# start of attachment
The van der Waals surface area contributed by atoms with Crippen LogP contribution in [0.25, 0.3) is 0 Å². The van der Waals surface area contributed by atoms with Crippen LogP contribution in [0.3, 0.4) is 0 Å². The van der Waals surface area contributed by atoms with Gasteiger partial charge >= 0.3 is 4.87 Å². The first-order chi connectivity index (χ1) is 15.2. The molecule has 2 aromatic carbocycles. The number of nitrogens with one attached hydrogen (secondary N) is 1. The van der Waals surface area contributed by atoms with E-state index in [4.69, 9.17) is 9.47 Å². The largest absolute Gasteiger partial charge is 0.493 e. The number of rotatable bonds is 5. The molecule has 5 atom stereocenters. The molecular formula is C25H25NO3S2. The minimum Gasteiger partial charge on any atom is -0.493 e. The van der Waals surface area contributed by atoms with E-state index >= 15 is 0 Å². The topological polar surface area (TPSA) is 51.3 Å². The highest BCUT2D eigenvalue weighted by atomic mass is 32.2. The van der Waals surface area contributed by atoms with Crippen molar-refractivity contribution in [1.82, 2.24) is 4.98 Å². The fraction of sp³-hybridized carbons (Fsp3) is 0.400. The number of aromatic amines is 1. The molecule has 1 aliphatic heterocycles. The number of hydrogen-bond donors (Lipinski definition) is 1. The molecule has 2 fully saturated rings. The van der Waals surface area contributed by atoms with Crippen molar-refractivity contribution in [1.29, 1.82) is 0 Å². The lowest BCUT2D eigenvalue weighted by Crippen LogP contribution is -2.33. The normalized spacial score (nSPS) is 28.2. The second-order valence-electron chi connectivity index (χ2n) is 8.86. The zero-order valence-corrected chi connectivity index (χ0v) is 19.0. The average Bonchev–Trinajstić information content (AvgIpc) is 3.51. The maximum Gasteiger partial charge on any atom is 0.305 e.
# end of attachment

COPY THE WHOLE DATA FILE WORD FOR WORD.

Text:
The van der Waals surface area contributed by atoms with Crippen LogP contribution in [0.25, 0.3) is 0 Å². The van der Waals surface area contributed by atoms with Crippen LogP contribution in [0.3, 0.4) is 0 Å². The van der Waals surface area contributed by atoms with Gasteiger partial charge >= 0.3 is 4.87 Å². The first-order chi connectivity index (χ1) is 15.2. The molecule has 2 aromatic carbocycles. The number of nitrogens with one attached hydrogen (secondary N) is 1. The van der Waals surface area contributed by atoms with E-state index in [4.69, 9.17) is 9.47 Å². The largest absolute Gasteiger partial charge is 0.493 e. The number of rotatable bonds is 5. The molecule has 5 atom stereocenters. The molecular formula is C25H25NO3S2. The minimum Gasteiger partial charge on any atom is -0.493 e. The van der Waals surface area contributed by atoms with E-state index >= 15 is 0 Å². The topological polar surface area (TPSA) is 51.3 Å². The highest BCUT2D eigenvalue weighted by atomic mass is 32.2. The van der Waals surface area contributed by atoms with Crippen molar-refractivity contribution in [1.82, 2.24) is 4.98 Å². The fraction of sp³-hybridized carbons (Fsp3) is 0.400. The number of aromatic amines is 1. The molecule has 1 aliphatic heterocycles. The number of hydrogen-bond donors (Lipinski definition) is 1. The molecule has 2 fully saturated rings. The van der Waals surface area contributed by atoms with Crippen molar-refractivity contribution in [1.29, 1.82) is 0 Å². The lowest BCUT2D eigenvalue weighted by Crippen LogP contribution is -2.33. The normalized spacial score (nSPS) is 28.2. The second-order valence-electron chi connectivity index (χ2n) is 8.86. The zero-order valence-corrected chi connectivity index (χ0v) is 19.0. The average Bonchev–Trinajstić information content (AvgIpc) is 3.51. The maximum Gasteiger partial charge on any atom is 0.305 e.